Annual Report and Accounts 1998-99

Annual Report 1998-99

Part I - Review of the Year


Resource Accounting

56.  The introduction of Resource Accounting and Budgeting-a new system for planning, controlling and reporting on public expenditure-and the benefits which it should bring were described in last year's Annual Report. Work continued throughout 1998-99 to meet the requirement for a first audited resource account for the House of Lords in 1999- 2000. Valuations have been obtained for most Parliamentary assets and a ``dry run'' resource account for 1998-99 is being prepared. So far as future budgeting is concerned, the Public Expenditure Review will be conducted on a resource basis from 2000, although it will continue to include a forecast cash requirement.

Future Expenditure and the Comprehensive Spending Review

57.  The House of Lords was not required to participate in the Government's Comprehensive Spending Review (CSR) which was conducted throughout the public service in 1997-98. However, the Finance and Staff Sub-Committee considered and approved expenditure plans for the years 1999-2000, 2000-01 and 2001-02 and the figures proposed were included in the CSR and now form the Departmental Expenditure Limit for the House of Lords for the three year period.

House of Lords' Accounts: 1998-99

58.  The five Accounts of the House for 1998-99 are published at the end of this volume. The Appropriation Accounts will be published by the Government in the autumn; meanwhile this Report records the financial statement of results. The two charts below give a percentage breakdown of the main elements of expenditure.

Administration Vote

59.  Provision in the Peers' Expenses, Administration, etc. Vote (the ``Administration Vote'') for 1998-99 was £28,286,000, which included provision of £7,568,000 for Peers' Expenses. In the course of the year, due to the number of sittings of the House and higher than expected attendances by Lords, additional expenditure on Peers' Expenses of £2,359,000 was forecast, partly offset by an anticipated underspend of £800,000 on other subheads of the Vote, in particular printing and publishing. A supplementary estimate of £1,559,000 was accordingly approved by the Finance and Staff Sub-Committee in November 1998, making total provision for the year of £29,845,000.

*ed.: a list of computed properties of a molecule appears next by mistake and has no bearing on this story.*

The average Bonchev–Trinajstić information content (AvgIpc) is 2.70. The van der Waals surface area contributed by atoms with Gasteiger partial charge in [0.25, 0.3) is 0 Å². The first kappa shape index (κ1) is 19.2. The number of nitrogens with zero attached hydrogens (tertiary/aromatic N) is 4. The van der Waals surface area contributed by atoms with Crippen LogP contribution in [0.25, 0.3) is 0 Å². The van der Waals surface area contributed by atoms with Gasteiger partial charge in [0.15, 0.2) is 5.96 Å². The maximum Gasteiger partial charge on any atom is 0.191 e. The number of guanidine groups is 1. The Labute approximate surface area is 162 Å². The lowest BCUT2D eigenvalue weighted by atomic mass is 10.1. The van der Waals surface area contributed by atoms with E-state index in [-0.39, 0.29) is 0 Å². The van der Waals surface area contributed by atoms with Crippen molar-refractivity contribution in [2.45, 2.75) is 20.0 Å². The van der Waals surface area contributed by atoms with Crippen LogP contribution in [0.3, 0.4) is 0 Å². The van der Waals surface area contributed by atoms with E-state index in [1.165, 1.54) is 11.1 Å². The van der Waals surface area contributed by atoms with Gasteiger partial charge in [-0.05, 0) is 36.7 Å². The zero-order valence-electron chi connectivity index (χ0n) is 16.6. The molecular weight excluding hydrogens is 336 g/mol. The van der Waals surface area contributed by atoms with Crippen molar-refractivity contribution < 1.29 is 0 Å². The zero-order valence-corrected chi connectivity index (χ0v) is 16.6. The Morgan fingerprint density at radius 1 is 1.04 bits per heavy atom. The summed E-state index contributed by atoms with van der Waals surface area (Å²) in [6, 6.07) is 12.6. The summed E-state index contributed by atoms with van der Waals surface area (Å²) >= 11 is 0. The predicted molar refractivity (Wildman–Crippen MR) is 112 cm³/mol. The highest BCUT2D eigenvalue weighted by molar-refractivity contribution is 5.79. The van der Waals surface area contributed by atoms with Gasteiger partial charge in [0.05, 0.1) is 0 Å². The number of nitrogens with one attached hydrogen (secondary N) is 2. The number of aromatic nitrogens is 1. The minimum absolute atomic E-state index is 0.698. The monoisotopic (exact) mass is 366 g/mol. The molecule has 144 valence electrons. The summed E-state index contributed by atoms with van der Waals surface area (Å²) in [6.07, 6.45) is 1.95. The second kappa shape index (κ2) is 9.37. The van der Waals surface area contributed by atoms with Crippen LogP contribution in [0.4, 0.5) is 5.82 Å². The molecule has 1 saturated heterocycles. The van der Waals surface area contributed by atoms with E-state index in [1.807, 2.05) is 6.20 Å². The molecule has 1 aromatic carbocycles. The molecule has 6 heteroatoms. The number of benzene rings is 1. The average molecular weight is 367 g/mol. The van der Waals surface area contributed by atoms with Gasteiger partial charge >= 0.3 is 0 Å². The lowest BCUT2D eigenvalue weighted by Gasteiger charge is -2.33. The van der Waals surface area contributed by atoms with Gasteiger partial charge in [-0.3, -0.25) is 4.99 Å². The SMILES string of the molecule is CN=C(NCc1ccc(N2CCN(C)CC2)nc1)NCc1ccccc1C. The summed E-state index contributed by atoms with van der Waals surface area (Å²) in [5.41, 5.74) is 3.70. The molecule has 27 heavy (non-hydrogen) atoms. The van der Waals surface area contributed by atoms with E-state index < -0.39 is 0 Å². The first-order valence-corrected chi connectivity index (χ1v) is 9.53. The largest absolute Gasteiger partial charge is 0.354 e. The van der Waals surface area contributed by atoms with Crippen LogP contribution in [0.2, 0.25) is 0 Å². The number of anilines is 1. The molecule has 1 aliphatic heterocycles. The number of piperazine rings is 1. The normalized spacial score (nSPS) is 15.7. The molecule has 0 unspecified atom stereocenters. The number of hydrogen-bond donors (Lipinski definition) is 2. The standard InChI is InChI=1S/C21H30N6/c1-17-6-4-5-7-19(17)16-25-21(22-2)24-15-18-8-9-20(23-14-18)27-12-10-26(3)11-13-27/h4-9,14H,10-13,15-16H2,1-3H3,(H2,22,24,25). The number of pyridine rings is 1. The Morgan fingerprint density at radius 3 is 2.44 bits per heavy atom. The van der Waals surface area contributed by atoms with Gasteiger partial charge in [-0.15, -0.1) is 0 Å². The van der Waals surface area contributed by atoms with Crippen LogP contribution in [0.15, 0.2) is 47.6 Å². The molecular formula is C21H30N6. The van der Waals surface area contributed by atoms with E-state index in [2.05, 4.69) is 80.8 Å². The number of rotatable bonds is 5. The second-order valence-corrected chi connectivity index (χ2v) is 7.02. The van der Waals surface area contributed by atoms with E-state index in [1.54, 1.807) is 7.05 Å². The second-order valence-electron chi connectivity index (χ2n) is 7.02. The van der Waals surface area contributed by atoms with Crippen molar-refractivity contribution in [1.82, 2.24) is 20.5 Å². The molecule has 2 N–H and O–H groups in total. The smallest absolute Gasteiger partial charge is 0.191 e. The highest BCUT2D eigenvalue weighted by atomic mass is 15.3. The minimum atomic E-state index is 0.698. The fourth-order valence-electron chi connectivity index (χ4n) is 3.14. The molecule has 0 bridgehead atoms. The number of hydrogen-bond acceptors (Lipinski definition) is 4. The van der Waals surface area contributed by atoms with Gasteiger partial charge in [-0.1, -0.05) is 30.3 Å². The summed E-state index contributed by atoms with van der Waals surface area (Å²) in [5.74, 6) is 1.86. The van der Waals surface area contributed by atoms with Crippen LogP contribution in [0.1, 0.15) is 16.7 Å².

60.  Out-turn expenditure on the Administration Vote was £29,680,000, giving a small surplus of £165,000 (0.6 per cent).

61.  The Estimate for 1999-2000 was set by the Finance and Staff Sub-Committee at £30,369,000, in line with the Expenditure Limit for the year mentioned in paragraph 57 above.

Works Services Vote

62.  Provision in the Works Services Vote was £13,803,000. Expenditure totalled £13,560,000, giving a small surplus for the year of £243,000 (1.8 per cent). Overspends on some major and minor new works were funded from savings on the other subheads of the Vote.

63.  The Estimate for 1999-2000 was set by the Finance and Staff Sub-Committee at £15,483,000. This was some £1.5m less than the Expenditure Limit mentioned in paragraph 57 above. The reduction was due to the preferred option, agreed with the Treasury, for the funding of Millbank House, whereby the costs of preparing the accommodation will be included in the rent over the period of the lease. By special agreement with the House of Commons, it was also agreed that, in 1999-2000, the House should fund 100 per cent of the costs of two shared projects (stone restoration in Royal Court and the installation of air- conditioning in the Victoria Tower) on the understanding that, over the remaining years of the projects, the Commons would contribute such shares as are necessary to bring the funding for these projects into line with the normal 40:60 share between the two Houses.